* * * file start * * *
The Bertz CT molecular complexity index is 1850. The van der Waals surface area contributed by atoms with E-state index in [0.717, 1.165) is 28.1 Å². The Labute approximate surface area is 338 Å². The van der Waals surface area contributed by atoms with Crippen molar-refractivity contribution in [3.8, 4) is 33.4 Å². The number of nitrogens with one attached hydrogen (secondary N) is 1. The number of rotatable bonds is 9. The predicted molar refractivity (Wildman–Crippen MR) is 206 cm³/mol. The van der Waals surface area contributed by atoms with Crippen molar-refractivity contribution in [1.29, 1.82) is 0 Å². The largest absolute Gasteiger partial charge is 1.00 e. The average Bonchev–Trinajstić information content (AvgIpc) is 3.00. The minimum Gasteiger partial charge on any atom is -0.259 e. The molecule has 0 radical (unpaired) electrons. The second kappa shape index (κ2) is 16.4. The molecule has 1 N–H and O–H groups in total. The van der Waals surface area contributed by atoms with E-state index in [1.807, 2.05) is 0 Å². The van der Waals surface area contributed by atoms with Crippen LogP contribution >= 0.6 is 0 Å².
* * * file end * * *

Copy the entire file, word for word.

The Bertz CT molecular complexity index is 1850. The van der Waals surface area contributed by atoms with E-state index in [0.717, 1.165) is 28.1 Å². The Labute approximate surface area is 338 Å². The van der Waals surface area contributed by atoms with Crippen molar-refractivity contribution in [3.8, 4) is 33.4 Å². The number of nitrogens with one attached hydrogen (secondary N) is 1. The number of rotatable bonds is 9. The predicted molar refractivity (Wildman–Crippen MR) is 206 cm³/mol. The van der Waals surface area contributed by atoms with Crippen molar-refractivity contribution in [1.29, 1.82) is 0 Å². The largest absolute Gasteiger partial charge is 1.00 e. The average Bonchev–Trinajstić information content (AvgIpc) is 3.00. The minimum Gasteiger partial charge on any atom is -0.259 e. The molecule has 0 radical (unpaired) electrons. The second kappa shape index (κ2) is 16.4. The molecule has 1 N–H and O–H groups in total. The van der Waals surface area contributed by atoms with E-state index in [1.807, 2.05) is 0 Å². The van der Waals surface area contributed by atoms with Crippen LogP contribution >= 0.6 is 0 Å².